The centre at Jansa village that is built by Shyam ji needs a roof to prevent heat and rain from entering, Picture source: Shyam ji
The centre at Jansa village that is built by Shyam ji needs a roof to prevent heat and rain from entering, Picture source: Shyam ji
The tin sheets that are forming a protective covering over the centre are starting to corrode and this is posing a problem to the children's education, Picture source: Shyam ji
The tin sheets that are forming a protective covering over the centre are starting to corrode and this is posing a problem for the children’s education, Picture source: Shyam ji

The only option left in such situations is to cancel classes for the day. While this greatly disappoints Sakshi, who looks forward to meeting her friends and studying English, it has a greater toll on her friend Sonakshi Patel. The latter who lives 8 km away, walks for half an hour to reach school. So imagine her disappointment when she discovers that the walk is futile.

“I know it isn’t fair,” Shyam ji reasons. “But what other option do I have?”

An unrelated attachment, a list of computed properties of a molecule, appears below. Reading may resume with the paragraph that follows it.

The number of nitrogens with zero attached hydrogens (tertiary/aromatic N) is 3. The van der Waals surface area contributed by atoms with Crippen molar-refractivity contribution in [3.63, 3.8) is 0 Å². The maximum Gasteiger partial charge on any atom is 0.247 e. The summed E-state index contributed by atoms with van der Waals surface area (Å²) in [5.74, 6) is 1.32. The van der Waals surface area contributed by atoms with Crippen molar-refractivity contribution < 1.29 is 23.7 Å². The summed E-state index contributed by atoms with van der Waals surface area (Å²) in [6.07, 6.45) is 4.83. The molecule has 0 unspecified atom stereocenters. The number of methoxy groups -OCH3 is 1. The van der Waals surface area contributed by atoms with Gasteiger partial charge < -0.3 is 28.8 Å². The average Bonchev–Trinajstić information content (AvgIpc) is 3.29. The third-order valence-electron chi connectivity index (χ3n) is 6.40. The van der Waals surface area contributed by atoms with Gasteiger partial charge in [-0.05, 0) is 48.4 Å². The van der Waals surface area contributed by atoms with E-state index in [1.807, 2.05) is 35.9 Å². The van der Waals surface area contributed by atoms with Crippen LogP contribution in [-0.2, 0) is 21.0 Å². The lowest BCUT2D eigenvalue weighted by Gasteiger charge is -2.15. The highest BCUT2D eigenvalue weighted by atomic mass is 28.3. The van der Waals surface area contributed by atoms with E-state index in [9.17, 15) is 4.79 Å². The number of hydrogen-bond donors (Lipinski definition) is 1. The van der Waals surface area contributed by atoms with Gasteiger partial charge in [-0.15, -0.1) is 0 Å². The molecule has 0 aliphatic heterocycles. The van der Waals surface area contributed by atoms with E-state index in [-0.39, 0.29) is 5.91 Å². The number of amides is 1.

“Build a new roof, maybe?” I suggest.


“Where will the funds come from?”

And this is where you can help.

The estimate given by the contractor who will be building the new roof for the centre,
The estimate given by the contractor who will be building the new roof for the centre.

A story of resilience

While Shyam ji went on to start the Rajatalab centre in 2020 and the Ravidas Ghat centre in 2021, the centre at Jansa village continues to be his prized project, as it sees maximum footfall. The walls echo rhythms of perseverance and determination.

“These children have big dreams,” Shyam ji says. “Helping them is my way of living my ‘new life’ in a productive way.” Shyam ji is referring to his survival through bone marrow cancer. Post his bone marrow transplant in 2019, his doctors had told him that he did not have much time left.

“While the diagnosis left me in shock for a week, I decided that I would face this headlong. I decided to double my willpower to survive and that has been my best medicine,” he notes. Ask him how he feels about having recovered, and he says “one day at a time”. “Recovered is not the right word. My injections and medicines are still ongoing. And so, I keep telling myself that in whatever time I have, I want to do good.”